Little Amerricka takes young thrill-seekers on a journey into the past with its 1950s wooden roller coaster, The Meteor, as well as several restored rides from amusement parks of a bygone era. More than two-dozen rides and attractions cater to all sizes and shriek tendencies of visitors, from adrenaline-pumping go-kart races (for riders 56 inches and taller) to relaxing rotations on the kiddie ferris wheel. The conductor of the Whiskey River Railway chugs the train along 2-mile treks through the rustic Wisconsin countryside, where runaway bumper boats graze native grasses before being lassoed and brought back to the amusement park.
Resting on central Mexico's Pacific coast against the backdrop of the Sierra Madre Mountains, Puerto Vallarta has become a popular destination partially for this picturesque landscape, but also for its mild climate, with average high temperatures around 81 degrees in March. Fishing boats and scuba divers explore the depths of Banderas Bay, and ziplines whiz through tropical forest canopy. The former port town also holds on to its historical charm by preserving its cobblestone streets and 19th-century churches. In Viejo Vallarta, the city's Old Town, artists peddle shawls and piñatas, and mariachi bands serenade couples dancing on Plaza Principal.
When attempting to hit a baseball traveling 90 mph or faster, every fraction of a second matters. That’s why Baseball Vision Program’s hitting guru Chris McKnight emphasizes the process of seeing the ball as the pitcher delivers it and tracking it on its way to the strike zone—the earlier a player’s eyes “pick up” the ball, the more time he or she has to react. By training players’ eyes and the reactions of their hands to be in unison, Chris gives them a valuable tool not just at the plate, but in the field. A veteran coach with experience as a manager in the NCAA and as a scout, Chris has developed successful training methods with more than 3,000 students.
On June 30, 1904 Col. William and Anna Vilas donated a tract of land to become a public park and free recreational space in memory of their son, Henry, who died due to complications from diabetes at a young age. They added numerous improvements over the decade and in 1911, the Henry Vilas Zoo gained its first animal exhibits. Today, the zoo covers 30 acres and features a number of creatures from around the world, ranging from the vanishing chimpanzee and endangered red panda to locals such as the great horned owl and american alligator. The zoo also remains one of the few free AZA-accredited zoos across the country.
Leading up to and following the zoo's centennial, the ReZOOvenation project has expanded the visitor areas, replacing the entrance and gift shop and adding a tropical-rainforest aviary and big-cat complex. A variety of annual events are scheduled, including Halloween at the Zoo, with costumes and stops for sustainable palm-oil candy, and earth day, when children can plant trees to help lower the global temperature just enough for icicles to form. The zoo’s many conservation projects also engage the public in protecting the environment and its inhabitants by installing solar-energy panels, sponsoring trips to save endangered orangutans, and collecting old cell phones.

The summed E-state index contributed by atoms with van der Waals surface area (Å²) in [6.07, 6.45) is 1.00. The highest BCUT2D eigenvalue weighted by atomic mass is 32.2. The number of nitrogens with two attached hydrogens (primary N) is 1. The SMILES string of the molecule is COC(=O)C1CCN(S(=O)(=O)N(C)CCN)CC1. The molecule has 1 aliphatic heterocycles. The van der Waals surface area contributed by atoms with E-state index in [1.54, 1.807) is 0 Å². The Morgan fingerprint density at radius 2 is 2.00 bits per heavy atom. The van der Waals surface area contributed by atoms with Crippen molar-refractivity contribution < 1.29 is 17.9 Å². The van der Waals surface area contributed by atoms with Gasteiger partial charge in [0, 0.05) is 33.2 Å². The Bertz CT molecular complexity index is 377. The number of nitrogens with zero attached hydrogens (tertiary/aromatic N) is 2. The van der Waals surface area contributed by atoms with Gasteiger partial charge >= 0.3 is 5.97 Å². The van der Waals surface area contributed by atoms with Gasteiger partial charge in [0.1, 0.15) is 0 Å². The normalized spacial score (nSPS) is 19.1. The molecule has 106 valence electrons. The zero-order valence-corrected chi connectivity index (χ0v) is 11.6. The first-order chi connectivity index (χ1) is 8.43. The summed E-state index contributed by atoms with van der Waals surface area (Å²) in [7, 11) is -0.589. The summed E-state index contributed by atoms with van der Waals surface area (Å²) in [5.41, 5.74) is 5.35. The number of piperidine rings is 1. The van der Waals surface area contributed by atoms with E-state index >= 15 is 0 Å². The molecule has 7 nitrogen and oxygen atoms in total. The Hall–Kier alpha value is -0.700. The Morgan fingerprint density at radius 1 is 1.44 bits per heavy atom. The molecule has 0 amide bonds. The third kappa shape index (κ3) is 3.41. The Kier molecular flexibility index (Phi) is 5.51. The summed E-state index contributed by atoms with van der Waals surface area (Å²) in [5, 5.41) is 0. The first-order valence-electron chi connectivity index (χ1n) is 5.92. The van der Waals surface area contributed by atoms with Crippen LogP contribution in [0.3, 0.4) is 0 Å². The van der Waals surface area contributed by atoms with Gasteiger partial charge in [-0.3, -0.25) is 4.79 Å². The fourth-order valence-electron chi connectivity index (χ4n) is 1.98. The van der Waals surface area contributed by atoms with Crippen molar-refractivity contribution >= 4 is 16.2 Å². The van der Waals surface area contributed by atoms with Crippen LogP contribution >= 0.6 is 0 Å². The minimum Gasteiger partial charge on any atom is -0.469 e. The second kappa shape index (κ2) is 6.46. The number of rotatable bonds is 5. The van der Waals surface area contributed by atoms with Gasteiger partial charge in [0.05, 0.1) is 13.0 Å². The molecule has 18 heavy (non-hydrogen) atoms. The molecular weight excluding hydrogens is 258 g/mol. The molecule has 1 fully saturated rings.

Brittingham Boats conquers the water in many ways. Their rental fleet boasts all manner of paddlecraft, from tandem kayaks and canoes to standup paddleboards and paddle boats. The boating gurus can also supply all the gear for fishing trips out on Monona Bay and Monona Lake. They even host yoga classes on SUP boards, leading students through a tapestry of poses while perched atop standup paddleboards. Following paddle excursions, guest may drop by the Brittingham coffee shop to nosh on gourmet grilled cheese or indulge in creamy scoops of Babcock Ice Cream.
Dolphins Cove thumbs its nose at the furious summer sun with more than 46,000 square feet of watery attractions. Revelers steel their courage before careening down 800 feet of waterslides, or challenge each other to games of water basketball, wall-climbing, and zip-line drops. More relaxing diversions include the outdoor bar and party deck, as well as the lazy river—which will never live up to the example set by the Colorado River in terms of canyon carving and doesn't really care. Kids can safely splash in their own activity pool.
• For $40, you get one month of unlimited boot camp (a $139 value). • For $59, you get one month of unlimited boot camp (a $139 value), a one-month meal plan (a $49 value), and a foam-rolling class (a $29 value; a $217 total value). Edge Fitness's expert staff crafts personalized workouts in results-driven sessions throughout the week at one of two studios in De Forest and Sun Prairie. Boot camp classes proffer fresh bouquets of exercises and functional training tools and incorporate a variety of kettlebells, dynamic bands, and inspirational lectures by the Hulk. The Done For You meal plan supplements fitness regimens with a 30-day dietary roadmap that works to instill proper eating habits and clear cupboards of pastries with a penchant for singing show tunes. Trainers guide students through avenues of well being with foam-roller workshops, which enhance flexibility and promote balance. Both of Edge Fitness's bright and spacious studios brim with an inviting assortment of medicine balls and free weights.